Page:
I don't think you're being unreasonable at all! Their refusal to let you babysit is because they don't feel happy leaving their baby alone with you (for whatever reason, food or otherwise) and that realization must be hurtful, especially since you have your own children. Assuming your children are happy, healthy, confident individuals I'd also find their attitude an insult to my parenting.

If my sister never allowed me to babysit my niece and nephew I would be heartbroken. I love my time spent when it's just them and me. I have also left my 2 children alone with my sister and BIL since they were born. I trust them implicitly and wouldn't dream of denying them that time together. As a result both sets of children and aunts/uncles are really close, I love it that way. Are you sure it's just the food issue?

As much as I understand where you're coming from the reality is that it's their baby and you're just going to have to leave them to it. I'm sure they'll come around when they have more children and need the extra help! I wouldn't offer to babysit again. They're well aware that you're available so leave it at that. I'm pretty certain this is a "first time parents" thing, at some point they'll get over themselves but in the meantime just focus on your own children.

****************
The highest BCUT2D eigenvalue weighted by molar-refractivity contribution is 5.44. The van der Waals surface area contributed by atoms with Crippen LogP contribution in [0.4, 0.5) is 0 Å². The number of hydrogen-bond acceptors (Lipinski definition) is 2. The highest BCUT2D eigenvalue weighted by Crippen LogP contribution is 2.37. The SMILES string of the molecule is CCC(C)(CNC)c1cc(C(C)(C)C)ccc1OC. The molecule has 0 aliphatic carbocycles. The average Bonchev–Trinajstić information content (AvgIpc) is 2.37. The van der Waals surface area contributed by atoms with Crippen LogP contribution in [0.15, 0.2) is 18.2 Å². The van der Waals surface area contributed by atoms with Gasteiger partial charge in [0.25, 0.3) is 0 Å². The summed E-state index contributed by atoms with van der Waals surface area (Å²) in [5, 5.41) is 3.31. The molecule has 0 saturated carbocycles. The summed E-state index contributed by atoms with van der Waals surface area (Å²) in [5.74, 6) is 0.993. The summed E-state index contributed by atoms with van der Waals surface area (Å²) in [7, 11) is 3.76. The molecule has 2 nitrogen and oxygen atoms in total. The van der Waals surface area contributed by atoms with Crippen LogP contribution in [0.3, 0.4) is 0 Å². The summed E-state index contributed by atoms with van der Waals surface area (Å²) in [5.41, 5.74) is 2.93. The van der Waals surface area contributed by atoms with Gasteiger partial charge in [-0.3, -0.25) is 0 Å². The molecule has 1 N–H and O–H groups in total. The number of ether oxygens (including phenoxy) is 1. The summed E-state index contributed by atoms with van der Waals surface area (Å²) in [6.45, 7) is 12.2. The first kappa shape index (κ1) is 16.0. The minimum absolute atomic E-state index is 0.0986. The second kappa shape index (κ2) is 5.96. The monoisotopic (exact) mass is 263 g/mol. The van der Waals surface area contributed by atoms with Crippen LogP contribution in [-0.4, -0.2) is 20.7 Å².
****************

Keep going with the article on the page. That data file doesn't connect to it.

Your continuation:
wallywobbles Fri 03-Jun-16 09:53:31

Don't worry. Your turn will come when they can't get anyone else. Your choice what you do then.

SpeakNoWords Fri 03-Jun-16 10:04:45

If you want to build a relationship with your niece and between her and your children, then babysitting of an evening isn't really going to help with that anyway. Evening babysitting would surely mostly comprise of your niece being in bed and you sitting in your sister's house watching TV on your own?

Wouldn't it be more productive to arrange times to see them at the weekends (or in the week if possible), where you are all there together and the children can get to know each other?